The inaugural show at our new location in West Berkeley, “Beloved California” included 82 paintings, 19 of them new, of rural Northern California by our entire roster of artists:
Kevin Brown, Sharon Calahan, Bill Cone, Kevin Courter, Christin Coy, Mark Farina, Robert Flanary, Paul Kratter, Richard Lindenberg, James McGrew, Terry Miura, Robin Moore, Ernesto Nemesio, Carol Peek, Paul Roehl, and Erik Tiemens.
An essay by Tim Holton accompanied the show, a short version being posted in the gallery and at the bottom of this page, and a longer version on a blog post, here.
Pictures of the November 12 opening are also on the blog post.
Below are the 19 new works that were featured.
Beloved California: Sixteen Painters With a Passion for Place
A Word About Where We Are
“Beloved California” is the work of an under-appreciated but crucially important part of the culture of Northern California—its vibrant and vital community of landscape painters.
I’d like to make an audacious claim for this show and this group of talent: both are highly unconventional. This claim may sound strange to those for whom nothing seems more conventional than landscape painting—those who regard real Art (with a capital “A”) as a parade of innovations and “vanguard” movements which centuries ago marched across the landscape, did all they could with it, and moved on. “Landscapes have been done—they’re old hat.” Their supposed obsolescence is indeed no more than a meaningless turn of fashion—another arbitrary convention. Call it what you like, I call it ignoring the earth. To those who argue that Art has moved on from landscape painting, that we’re done with pictures of nature, I say, nature will decide when she is done with us.
But, some might object, how can something so traditional as landscape painting be considered unconventional? The answer is that tradition and convention are not the same. Conventions are dead, but traditions are living, else they cease to be traditions; conventions are mindless and unseeing, but traditions are alive to the surrounding and changing world.
We do well to drop for a moment our modern love of novelty (or a peculiar notion of novelty that somehow blinds us to nature’s vitality) and consider an immutable truth about art: A painter paints because he or she wants other people to see something. A painting—and an exhibit, as well as a picture frame, by the way—says: Consider this. This matters. In the case of this show, “Beloved California,” what matters is this place where we are—the land before our eyes, the land beneath our feet, the land that feeds and sustains us. What matters first of all is the land itself; but next of all, how we view the land—our humility before it, our consideration and veneration for it, our recognition that the land is our very life. So I and these painters don’t only want you to observe the landscape, nor simply admire the painters’ skills of depiction. We want you to witness this land through deeply, intimately engaged eyes that through the artists’ hands help renew and sustain Californians’ love for our landscape. Consider this. This matters.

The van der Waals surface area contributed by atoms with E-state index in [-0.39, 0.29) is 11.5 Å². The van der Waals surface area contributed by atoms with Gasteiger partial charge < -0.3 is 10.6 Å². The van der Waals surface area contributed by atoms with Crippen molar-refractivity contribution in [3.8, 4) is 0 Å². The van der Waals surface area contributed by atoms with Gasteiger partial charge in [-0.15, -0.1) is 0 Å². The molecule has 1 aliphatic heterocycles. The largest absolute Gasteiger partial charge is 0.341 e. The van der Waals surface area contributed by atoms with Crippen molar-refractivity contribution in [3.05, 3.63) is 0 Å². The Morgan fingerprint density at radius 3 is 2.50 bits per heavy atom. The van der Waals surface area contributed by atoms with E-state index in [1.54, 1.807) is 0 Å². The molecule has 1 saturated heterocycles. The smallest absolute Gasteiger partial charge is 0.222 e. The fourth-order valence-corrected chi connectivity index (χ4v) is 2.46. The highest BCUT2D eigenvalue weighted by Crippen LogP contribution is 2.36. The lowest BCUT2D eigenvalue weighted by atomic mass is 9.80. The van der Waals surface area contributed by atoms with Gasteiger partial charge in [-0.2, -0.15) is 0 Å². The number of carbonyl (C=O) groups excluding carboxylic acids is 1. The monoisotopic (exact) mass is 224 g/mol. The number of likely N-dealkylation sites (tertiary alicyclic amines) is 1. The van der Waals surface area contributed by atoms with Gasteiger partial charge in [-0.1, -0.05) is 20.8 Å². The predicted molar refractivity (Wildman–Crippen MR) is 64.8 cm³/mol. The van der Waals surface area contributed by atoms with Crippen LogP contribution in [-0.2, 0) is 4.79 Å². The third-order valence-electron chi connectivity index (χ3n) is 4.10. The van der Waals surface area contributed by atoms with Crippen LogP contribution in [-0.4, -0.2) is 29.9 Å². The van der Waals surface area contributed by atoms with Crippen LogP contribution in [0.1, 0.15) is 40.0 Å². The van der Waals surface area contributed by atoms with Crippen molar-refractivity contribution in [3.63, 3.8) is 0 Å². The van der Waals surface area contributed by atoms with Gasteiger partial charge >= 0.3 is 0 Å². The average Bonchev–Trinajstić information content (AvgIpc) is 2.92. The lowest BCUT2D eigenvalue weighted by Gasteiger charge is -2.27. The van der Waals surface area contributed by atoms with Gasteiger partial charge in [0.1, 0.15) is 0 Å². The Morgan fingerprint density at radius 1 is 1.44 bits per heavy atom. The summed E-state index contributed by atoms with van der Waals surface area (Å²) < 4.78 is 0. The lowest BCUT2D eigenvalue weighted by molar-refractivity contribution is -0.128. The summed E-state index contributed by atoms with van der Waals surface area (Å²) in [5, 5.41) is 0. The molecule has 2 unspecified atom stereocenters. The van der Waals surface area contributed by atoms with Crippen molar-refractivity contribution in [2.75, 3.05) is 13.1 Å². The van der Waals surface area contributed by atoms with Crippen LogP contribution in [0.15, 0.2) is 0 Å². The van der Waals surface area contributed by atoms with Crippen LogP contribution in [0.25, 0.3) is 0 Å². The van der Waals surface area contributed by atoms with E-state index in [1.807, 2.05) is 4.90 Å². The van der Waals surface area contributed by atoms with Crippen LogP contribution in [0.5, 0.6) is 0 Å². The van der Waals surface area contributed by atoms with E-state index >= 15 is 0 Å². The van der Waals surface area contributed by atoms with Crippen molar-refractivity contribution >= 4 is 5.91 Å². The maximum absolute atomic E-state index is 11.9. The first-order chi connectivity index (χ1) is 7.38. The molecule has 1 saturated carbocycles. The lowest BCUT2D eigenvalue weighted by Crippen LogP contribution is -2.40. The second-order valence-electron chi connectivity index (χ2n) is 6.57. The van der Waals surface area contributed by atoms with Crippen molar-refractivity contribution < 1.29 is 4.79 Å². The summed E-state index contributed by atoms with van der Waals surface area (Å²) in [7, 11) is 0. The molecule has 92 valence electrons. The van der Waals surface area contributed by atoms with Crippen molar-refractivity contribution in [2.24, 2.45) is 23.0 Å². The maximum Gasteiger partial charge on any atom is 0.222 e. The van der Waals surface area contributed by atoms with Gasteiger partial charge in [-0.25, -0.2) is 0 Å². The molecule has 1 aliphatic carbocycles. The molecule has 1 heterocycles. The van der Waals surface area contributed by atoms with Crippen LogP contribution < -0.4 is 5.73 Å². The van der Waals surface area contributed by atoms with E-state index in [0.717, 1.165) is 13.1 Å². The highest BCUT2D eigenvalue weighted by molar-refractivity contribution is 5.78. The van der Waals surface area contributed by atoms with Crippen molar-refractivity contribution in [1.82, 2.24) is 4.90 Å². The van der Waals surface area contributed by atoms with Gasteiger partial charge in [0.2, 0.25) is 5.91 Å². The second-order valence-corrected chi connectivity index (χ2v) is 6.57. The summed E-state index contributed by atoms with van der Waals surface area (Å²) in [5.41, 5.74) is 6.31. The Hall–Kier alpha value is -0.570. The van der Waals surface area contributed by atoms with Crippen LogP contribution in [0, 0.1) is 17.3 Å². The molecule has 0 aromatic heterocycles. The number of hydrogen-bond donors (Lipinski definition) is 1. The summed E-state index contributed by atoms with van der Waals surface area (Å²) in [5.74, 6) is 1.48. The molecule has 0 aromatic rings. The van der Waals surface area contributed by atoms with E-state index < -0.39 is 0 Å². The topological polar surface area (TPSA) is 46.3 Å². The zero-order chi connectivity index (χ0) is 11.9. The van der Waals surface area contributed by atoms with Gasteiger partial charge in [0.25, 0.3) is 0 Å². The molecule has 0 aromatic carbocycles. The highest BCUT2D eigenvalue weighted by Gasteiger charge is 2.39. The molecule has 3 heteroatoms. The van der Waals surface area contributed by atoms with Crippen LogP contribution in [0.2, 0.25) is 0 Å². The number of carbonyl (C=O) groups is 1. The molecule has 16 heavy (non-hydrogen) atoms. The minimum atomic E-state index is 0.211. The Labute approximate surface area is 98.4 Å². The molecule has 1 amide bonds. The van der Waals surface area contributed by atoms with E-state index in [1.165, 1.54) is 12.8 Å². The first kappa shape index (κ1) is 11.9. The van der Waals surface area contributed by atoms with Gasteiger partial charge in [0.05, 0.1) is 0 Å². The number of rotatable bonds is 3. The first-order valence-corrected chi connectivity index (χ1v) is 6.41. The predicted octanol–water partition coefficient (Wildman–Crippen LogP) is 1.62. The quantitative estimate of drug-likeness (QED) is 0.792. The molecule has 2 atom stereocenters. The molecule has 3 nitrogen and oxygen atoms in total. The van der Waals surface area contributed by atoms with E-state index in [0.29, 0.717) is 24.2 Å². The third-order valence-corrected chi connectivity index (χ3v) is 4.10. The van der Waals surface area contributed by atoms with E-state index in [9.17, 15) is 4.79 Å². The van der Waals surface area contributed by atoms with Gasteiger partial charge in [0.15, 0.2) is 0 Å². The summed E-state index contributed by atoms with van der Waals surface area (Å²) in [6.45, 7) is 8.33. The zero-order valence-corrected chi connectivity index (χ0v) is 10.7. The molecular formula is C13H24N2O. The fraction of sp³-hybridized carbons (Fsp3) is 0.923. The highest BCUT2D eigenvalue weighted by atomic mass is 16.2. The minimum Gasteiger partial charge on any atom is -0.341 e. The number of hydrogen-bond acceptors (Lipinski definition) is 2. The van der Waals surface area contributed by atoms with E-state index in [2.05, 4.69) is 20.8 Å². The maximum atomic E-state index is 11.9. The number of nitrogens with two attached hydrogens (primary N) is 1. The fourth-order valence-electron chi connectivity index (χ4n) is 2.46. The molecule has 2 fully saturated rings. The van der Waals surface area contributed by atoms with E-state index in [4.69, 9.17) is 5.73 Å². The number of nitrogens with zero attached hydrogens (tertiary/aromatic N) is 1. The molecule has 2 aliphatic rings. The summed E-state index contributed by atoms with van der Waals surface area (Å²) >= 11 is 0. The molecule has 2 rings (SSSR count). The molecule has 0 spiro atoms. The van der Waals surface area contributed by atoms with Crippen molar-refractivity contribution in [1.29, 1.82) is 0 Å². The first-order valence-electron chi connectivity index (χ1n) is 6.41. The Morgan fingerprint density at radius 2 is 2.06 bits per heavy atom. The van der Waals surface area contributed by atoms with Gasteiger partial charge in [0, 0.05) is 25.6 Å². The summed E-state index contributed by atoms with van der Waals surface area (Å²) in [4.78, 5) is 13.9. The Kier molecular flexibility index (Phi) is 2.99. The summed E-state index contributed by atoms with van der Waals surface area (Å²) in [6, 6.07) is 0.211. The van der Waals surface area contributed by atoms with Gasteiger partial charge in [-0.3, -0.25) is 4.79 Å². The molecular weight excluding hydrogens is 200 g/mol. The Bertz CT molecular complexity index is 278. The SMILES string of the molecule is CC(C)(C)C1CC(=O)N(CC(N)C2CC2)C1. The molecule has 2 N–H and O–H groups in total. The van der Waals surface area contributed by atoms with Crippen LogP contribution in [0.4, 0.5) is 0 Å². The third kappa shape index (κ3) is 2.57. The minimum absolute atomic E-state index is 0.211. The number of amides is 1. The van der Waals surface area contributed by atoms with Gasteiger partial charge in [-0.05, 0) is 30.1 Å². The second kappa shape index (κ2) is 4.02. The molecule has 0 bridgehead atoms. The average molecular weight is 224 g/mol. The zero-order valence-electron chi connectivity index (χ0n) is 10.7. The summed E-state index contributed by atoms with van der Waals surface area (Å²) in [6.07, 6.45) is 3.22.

If part of the mission of Art is to be visionary, to show a way forward, to break with careless conventions and bad old habits like ignoring the well-being of the earth, California’s tradition of landscape painters does just that. It is a tradition of hope and renewal. These painters are not only capturing the light on the land where we live but are themselves providers of light for the only way ahead—along a path toward greater consideration of the earth, toward living better on the land, toward taking greater care of the particular place on the planet every human community inhabits.
For us, that place is our beloved California.